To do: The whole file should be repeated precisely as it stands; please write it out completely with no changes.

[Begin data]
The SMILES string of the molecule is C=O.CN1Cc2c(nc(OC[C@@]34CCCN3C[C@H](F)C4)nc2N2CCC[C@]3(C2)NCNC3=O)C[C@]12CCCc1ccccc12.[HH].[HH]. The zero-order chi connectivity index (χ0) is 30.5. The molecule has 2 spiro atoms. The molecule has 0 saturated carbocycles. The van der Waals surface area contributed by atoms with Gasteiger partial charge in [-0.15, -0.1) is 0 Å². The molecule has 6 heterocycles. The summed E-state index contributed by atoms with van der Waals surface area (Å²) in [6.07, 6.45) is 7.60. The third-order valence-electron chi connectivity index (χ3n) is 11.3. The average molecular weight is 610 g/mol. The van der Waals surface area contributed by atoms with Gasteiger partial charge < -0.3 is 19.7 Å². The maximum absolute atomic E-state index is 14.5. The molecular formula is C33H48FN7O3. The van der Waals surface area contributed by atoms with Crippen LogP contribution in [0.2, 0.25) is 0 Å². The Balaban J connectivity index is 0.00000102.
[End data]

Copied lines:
The SMILES string of the molecule is C=O.CN1Cc2c(nc(OC[C@@]34CCCN3C[C@H](F)C4)nc2N2CCC[C@]3(C2)NCNC3=O)C[C@]12CCCc1ccccc12.[HH].[HH]. The zero-order chi connectivity index (χ0) is 30.5. The molecule has 2 spiro atoms. The molecule has 0 saturated carbocycles. The van der Waals surface area contributed by atoms with Gasteiger partial charge in [-0.15, -0.1) is 0 Å². The molecule has 6 heterocycles. The summed E-state index contributed by atoms with van der Waals surface area (Å²) in [6.07, 6.45) is 7.60. The third-order valence-electron chi connectivity index (χ3n) is 11.3. The average molecular weight is 610 g/mol. The van der Waals surface area contributed by atoms with Gasteiger partial charge < -0.3 is 19.7 Å². The maximum absolute atomic E-state index is 14.5. The molecular formula is C33H48FN7O3. The van der Waals surface area contributed by atoms with Crippen LogP contribution in [0.2, 0.25) is 0 Å². The Balaban J connectivity index is 0.00000102.